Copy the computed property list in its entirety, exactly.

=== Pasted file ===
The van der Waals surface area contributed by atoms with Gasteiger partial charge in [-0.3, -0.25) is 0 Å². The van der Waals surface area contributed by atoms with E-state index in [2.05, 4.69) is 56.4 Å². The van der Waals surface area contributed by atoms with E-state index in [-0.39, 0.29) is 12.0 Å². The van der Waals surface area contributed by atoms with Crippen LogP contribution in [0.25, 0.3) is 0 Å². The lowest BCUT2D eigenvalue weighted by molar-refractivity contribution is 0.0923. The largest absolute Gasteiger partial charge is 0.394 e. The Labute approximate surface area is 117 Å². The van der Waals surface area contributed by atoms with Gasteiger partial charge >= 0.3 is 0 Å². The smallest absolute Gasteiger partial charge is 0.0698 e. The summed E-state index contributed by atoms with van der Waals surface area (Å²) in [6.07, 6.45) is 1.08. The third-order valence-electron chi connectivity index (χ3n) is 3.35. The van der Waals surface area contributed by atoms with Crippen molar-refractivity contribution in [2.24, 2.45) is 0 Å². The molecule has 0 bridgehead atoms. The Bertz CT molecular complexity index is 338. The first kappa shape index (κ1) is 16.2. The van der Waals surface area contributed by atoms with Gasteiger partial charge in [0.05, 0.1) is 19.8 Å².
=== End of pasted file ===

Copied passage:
The van der Waals surface area contributed by atoms with Gasteiger partial charge in [-0.3, -0.25) is 0 Å². The van der Waals surface area contributed by atoms with E-state index in [2.05, 4.69) is 56.4 Å². The van der Waals surface area contributed by atoms with E-state index in [-0.39, 0.29) is 12.0 Å². The van der Waals surface area contributed by atoms with Crippen LogP contribution in [0.25, 0.3) is 0 Å². The lowest BCUT2D eigenvalue weighted by molar-refractivity contribution is 0.0923. The largest absolute Gasteiger partial charge is 0.394 e. The Labute approximate surface area is 117 Å². The van der Waals surface area contributed by atoms with Gasteiger partial charge >= 0.3 is 0 Å². The smallest absolute Gasteiger partial charge is 0.0698 e. The summed E-state index contributed by atoms with van der Waals surface area (Å²) in [6.07, 6.45) is 1.08. The third-order valence-electron chi connectivity index (χ3n) is 3.35. The van der Waals surface area contributed by atoms with Crippen molar-refractivity contribution in [2.24, 2.45) is 0 Å². The molecule has 0 bridgehead atoms. The Bertz CT molecular complexity index is 338. The first kappa shape index (κ1) is 16.2. The van der Waals surface area contributed by atoms with Gasteiger partial charge in [0.05, 0.1) is 19.8 Å².